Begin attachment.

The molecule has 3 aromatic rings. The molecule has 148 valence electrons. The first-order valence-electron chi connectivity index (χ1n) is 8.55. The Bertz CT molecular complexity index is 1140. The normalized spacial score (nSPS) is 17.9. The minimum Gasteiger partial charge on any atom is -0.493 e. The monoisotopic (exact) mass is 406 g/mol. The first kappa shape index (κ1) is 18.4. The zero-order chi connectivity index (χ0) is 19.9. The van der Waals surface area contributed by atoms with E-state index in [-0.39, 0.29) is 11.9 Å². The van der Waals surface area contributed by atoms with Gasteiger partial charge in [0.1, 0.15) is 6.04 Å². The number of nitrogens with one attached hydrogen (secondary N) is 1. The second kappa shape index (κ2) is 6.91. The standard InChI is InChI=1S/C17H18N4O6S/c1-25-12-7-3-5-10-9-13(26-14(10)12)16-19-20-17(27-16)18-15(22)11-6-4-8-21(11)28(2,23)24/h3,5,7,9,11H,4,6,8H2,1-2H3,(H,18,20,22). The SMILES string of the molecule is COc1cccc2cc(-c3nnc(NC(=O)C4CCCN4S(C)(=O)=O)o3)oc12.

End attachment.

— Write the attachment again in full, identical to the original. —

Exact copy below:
The molecule has 3 aromatic rings. The molecule has 148 valence electrons. The first-order valence-electron chi connectivity index (χ1n) is 8.55. The Bertz CT molecular complexity index is 1140. The normalized spacial score (nSPS) is 17.9. The minimum Gasteiger partial charge on any atom is -0.493 e. The monoisotopic (exact) mass is 406 g/mol. The first kappa shape index (κ1) is 18.4. The zero-order chi connectivity index (χ0) is 19.9. The van der Waals surface area contributed by atoms with E-state index in [-0.39, 0.29) is 11.9 Å². The van der Waals surface area contributed by atoms with Gasteiger partial charge in [0.1, 0.15) is 6.04 Å². The number of nitrogens with one attached hydrogen (secondary N) is 1. The second kappa shape index (κ2) is 6.91. The standard InChI is InChI=1S/C17H18N4O6S/c1-25-12-7-3-5-10-9-13(26-14(10)12)16-19-20-17(27-16)18-15(22)11-6-4-8-21(11)28(2,23)24/h3,5,7,9,11H,4,6,8H2,1-2H3,(H,18,20,22). The SMILES string of the molecule is COc1cccc2cc(-c3nnc(NC(=O)C4CCCN4S(C)(=O)=O)o3)oc12.